In Major Shakeup, China's Govt. Melds Six Largest Telecoms into Three

By Mike Caggeso
Associate Editor

There are three new kings in China's $100 billion-plus telecom kingdom: China Telecom Corp. Ltd. (ADR: CHA), China Network Communications Group Corp. Ltd. (ADR: CN) and China Mobile Ltd. (ADR: CHL).

Not surprisingly, all are state controlled.

But now that the first two have more assets, the up-to-now dominant China Mobile faces increased competition and a more-level playing field.

The government of China announced this major shakeup in the country's burgeoning telecommunication industry over the weekend. It's a massive restructuring that'll fold the country's top six telecom companies into three, and possibly open the way to windfall profits for wireless-equipment providers.

"Everyone has been waiting for it for over three years and now it is here," Kelvin Ho, a Hong Kong-based analyst at Nomura International PLC, told Bloomberg News of the reorganization plan. "Creating three full-service phone companies offering both fixed and mobile services will help the fixed-line phone companies."

Under the plan, fixed-line provider China Telecom will acquire one of China United Telecommunications Corp.'s two wireless networks and also China Satellite Communications Corp., The Wall Street Journal reported. China United is the parent company of China Unicom Ltd. (ADR: CHU).

Then, China United's remaining wireless network will merge with China Network Communications Group, parent company of China Netcom Group Corp. Ltd. (ADR: CN).

Financial terms weren't released.

A day before the plan's announcement, China's state-controlled Xinhua news agency reported that China Mobile Ltd. - the world's fourth-largest company and largest mobile phone company - will take over China Tietong Telecommunications Corp. for an undisclosed amount.

Many investors hung up on China Mobile, which saw its shares take an 8.2% shellacking on Monday, the biggest decline in two months, following the announcement of the government plan.

Three Companies Providing "3G"

Though the arrangements of this entanglement are complicated - and without a timeline for completion - the impetus is simple: China needs to catch up with the rest of the world in adopting third-generation, or 3G, wireless services that quicken increasingly popular Internet uses such as music and video downloading.

The restructuring will also combine many phone and Internet services into one bill for many households.

"This restructuring is key to a 3G rollout, and there will be lots of opportunities for domestic and foreign equipment providers," Ian McGuinn, managing director for JL McGregor & Co., a China-focused consulting company, told The Wall Street Journal.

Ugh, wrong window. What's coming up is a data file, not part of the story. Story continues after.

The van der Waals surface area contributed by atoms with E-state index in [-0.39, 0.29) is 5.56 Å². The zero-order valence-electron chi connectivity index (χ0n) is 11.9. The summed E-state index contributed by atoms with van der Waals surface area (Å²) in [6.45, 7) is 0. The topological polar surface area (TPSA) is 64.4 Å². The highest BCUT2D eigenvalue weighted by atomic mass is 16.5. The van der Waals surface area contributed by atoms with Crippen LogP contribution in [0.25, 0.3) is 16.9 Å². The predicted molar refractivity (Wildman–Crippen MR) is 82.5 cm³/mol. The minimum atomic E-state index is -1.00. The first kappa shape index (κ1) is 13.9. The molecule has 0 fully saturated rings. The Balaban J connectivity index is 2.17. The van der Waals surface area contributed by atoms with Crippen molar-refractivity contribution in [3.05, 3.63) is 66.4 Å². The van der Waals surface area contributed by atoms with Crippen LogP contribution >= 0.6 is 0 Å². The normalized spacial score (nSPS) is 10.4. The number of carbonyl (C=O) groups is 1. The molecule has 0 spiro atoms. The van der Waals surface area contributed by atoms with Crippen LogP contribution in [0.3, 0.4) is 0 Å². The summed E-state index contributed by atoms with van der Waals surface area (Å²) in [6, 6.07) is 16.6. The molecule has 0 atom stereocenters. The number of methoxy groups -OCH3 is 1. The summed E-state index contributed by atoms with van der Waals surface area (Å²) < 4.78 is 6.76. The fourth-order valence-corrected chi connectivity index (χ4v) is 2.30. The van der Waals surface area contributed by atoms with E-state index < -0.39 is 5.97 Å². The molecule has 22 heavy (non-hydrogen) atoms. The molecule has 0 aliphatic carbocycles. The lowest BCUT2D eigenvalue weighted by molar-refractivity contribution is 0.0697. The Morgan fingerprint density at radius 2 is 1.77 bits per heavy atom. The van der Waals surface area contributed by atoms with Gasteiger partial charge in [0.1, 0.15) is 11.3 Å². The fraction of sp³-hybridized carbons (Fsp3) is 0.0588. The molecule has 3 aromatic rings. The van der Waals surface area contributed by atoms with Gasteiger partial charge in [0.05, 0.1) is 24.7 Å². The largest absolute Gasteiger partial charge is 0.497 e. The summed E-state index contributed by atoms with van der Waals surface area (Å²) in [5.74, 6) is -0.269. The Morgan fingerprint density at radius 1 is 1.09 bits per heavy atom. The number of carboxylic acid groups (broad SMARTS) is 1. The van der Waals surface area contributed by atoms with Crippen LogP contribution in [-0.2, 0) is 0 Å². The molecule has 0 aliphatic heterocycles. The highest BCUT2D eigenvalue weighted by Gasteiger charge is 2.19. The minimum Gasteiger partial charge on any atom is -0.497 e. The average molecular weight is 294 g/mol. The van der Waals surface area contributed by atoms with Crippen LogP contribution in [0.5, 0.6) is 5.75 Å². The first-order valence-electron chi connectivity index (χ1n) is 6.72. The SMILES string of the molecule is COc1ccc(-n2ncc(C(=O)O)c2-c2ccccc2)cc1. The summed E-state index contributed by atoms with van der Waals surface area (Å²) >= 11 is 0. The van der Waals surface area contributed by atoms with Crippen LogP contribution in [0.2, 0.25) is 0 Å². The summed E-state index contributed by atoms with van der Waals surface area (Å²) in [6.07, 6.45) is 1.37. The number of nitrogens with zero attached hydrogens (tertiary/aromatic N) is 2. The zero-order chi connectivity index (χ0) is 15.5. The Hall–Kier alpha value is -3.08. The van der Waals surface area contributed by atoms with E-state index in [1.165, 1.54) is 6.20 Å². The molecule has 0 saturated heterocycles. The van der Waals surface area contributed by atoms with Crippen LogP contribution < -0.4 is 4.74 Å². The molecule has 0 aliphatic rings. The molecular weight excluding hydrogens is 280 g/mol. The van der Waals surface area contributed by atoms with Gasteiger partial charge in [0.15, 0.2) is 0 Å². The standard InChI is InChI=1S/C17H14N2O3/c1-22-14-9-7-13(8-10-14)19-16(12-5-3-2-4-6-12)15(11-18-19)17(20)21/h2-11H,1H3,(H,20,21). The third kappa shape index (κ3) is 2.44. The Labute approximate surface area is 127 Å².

And 3G providers such as Paris-based Alcatel-Lucent (ADR: ALU), China's Huawei Technologies Co. and Ericsson Telefon AB LM are lining up for contracts.

In fact, the annual salary of Alcatel-Lucent's Chief Executive Patricia Russo may be largely determined by how well the company capitalizes on this and other opportunities, Reuters reported. Alcatel-Lucent's New York shares gained 4.1% yesterday (Tuesday), the first day of trading in the U.S. market since the weekend announcement in China.

Industry analysts expect each of the giant telecom companies to employ different versions of 3G technologies, The Wall Street Journal reported. One of those will include China's own 3G standard, called TD-SCDMA.

Pressure of the Mobile Phone Industry

The bruising competition in the global telecom market only adds to the companies' eagerness to expand China's mobile-phone market, which at more than 465 million users is larger than the combined populations of the United States, Japan...and, for good measure, the 48-person population of the Pitcairn Islands.

In China, China Mobile controls about 68% of the domestic mobile-phone market, while China Unicom has most of the rest. China Mobile has nearly 400 million customers total, a figure that combines its Internet, mobile-phone and fixed-line services.

Before this deal, China Mobile was leading the worldwide shift away from fixed-line phone service and into mobile multimedia. It had been steadily stealing subscribers away from China's fixed-line titan China Telecom. And its penetration into new and rural markets - with its mobile newspapers service in tow - is tapping new customers that neither telecom company previously had been able to reach.

Now, customers have half the number of companies to choose from, but the three left standing are leaner. The mobile-phone market is China Mobile's bread and butter, and these measures could likely induce potential mobile-phone customers to feel satisfied with combined Internet and fixed-line services.

[Editor's Note: If you're a sophisticated global investor looking for superior market intelligence about Mainland China profit opportunities, check out Money Morning Investment Director Keith Fitz-Gerald's New China Trader. As our recently concluded "View From China" news series chronicled, Fitz-Gerald last month led an investor excursion into China, Hong Kong and Japan. Look for additional insights from that trip - and for a new special investment report on those markets - in upcoming issues of Money Morning, which remains free of charge.]

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